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While welcoming Beverly Hills residents to the first edition of Office Hours with Doctor Gold on May 9, a virtual conversation between residents and Mayor Julian Gold about city issues, Gold offered $5 to anyone who could name the composer of the classical music playing before the meeting started.
However, Gold gave a caveat: “I don’t think he actually exists, but I’d be curious to know.”
The quip set the friendly, lighthearted mood for an hour long Zoom meeting that addressed some of the issues most pressing to Beverly Hills residents. While Gold spent part of the meeting speaking to the approximately 10 residents who joined the call about his mayoral priorities, most of the conversation was dedicated to residents’ questions, which touched on homelessness, transportation, infrastructure and public safety.
“When I set this up the idea really was to hear from you,” Gold said. “I can tell you a little bit about what’s going on in town, what the [City Council] has been doing, what we’re going to do in the next little bit, but most importantly, I’m here to listen to you.”
In response to a question about a future police substation near the Purple Line Extension on Wilshire Boulevard, which is currently under construction, Gold said the city has not yet identified a site for the substation but is committed to having a police presence in the area.
“We already own some land very close to [a] station portal,” Gold said. “We’re talking with other landowners about what the interaction between the city and their properties might be and depending on how that all flushes out … [that] will help us identify a good location.”
He added that discussions are ongoing about which agency will handle policing in the area, as the Los Angeles Sherriff’s Department has expressed interest.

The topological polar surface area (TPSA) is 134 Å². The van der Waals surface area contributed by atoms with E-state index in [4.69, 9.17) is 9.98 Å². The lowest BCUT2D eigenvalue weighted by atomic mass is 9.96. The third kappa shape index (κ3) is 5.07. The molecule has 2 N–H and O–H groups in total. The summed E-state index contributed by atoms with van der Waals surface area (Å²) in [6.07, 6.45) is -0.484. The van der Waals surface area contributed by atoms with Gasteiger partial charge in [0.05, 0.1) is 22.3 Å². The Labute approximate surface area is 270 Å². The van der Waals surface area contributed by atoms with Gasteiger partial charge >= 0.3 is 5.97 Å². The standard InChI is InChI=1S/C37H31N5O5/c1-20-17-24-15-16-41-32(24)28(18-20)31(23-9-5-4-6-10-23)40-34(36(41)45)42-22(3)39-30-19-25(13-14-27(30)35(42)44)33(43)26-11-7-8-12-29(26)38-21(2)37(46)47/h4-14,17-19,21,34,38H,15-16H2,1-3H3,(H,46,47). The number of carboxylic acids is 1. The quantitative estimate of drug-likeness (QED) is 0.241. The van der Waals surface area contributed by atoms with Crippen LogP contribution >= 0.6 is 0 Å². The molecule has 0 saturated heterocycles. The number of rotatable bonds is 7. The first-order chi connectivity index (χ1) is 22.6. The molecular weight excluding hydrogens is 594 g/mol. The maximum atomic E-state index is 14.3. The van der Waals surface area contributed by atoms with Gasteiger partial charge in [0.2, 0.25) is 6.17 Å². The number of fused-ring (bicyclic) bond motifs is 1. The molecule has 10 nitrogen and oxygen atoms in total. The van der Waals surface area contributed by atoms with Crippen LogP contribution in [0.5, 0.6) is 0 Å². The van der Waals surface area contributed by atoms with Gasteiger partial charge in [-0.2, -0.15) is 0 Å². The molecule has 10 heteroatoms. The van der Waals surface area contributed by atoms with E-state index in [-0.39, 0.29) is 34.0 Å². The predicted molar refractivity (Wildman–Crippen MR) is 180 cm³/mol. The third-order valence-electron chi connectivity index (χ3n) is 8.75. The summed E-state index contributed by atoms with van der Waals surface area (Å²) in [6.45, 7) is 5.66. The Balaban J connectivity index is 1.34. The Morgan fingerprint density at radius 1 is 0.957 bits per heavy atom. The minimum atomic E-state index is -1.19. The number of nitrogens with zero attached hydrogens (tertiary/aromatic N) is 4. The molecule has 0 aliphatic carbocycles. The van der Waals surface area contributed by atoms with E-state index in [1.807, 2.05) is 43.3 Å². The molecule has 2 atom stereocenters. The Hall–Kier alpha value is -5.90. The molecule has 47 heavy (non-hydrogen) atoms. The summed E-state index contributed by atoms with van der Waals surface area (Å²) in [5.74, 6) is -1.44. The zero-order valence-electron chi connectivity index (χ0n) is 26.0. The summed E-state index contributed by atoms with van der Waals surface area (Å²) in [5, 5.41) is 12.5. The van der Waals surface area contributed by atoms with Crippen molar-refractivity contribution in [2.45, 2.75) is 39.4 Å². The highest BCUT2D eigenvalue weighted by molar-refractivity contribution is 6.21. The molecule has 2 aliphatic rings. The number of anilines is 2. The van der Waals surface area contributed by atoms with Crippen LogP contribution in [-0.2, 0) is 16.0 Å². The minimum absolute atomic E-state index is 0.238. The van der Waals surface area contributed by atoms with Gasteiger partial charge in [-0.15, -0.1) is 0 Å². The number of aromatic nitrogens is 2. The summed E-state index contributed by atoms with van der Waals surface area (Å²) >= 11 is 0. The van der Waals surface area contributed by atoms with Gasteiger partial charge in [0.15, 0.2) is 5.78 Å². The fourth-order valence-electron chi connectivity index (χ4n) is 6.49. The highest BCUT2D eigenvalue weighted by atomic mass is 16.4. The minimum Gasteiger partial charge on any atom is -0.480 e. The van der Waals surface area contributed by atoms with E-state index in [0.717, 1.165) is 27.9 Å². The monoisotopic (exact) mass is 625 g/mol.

Another resident asked how the city responds to complaints of mold in multi-family buildings.
City Manager Nancy Hunt-Coffey said the city has traditionally directed residents to contact the Los Angeles County Department of Health, who has a team of investigators, but has often found the county’s response inadequate.
The city is now in the process of contracting with its own mold testing company so that it can handle reports internally, Hunt-Coffey said.
Residents also used the office hours as an opportunity to share news with one another about city services. Tara Riceberg, who owns a store on Canon Drive, recounted a security assessment that Beverly Hills Police Department officers conducted at her condo complex.
“They spent about an hour and a half with me and some of the residents walking the building, assessing how we can improve, either through landscaping, lights, security systems etc. They were incredibly helpful, and I don’t think that residents really know that service is available through the BHPD,” Riceberg said.
Gold added that the security assessments are a free service provided by the BHPD, and that “our police department is very happy to come to your home or your condo or your store and do a security assessment.”
In an interview, Gold said the goal of his office hours is to communicate with as many people as possible. While Gold said he would like to increase attendance down the line, he was happy that the residents were engaged and asked questions.
“As important as the number of people who were there was the fact that they were engaged and had good questions,” Gold said. “That’s really what you like, you like an engaged public and our ability to add to that knowledge space.”
Gold will hold office hours once a month on Zoom.
For information, visit the city’s Twitter, Facebook and Instagram pages at twitter.com/CityofBevHills, facebook.com/CityofBevHills and instagram.com/cityofbevhills.
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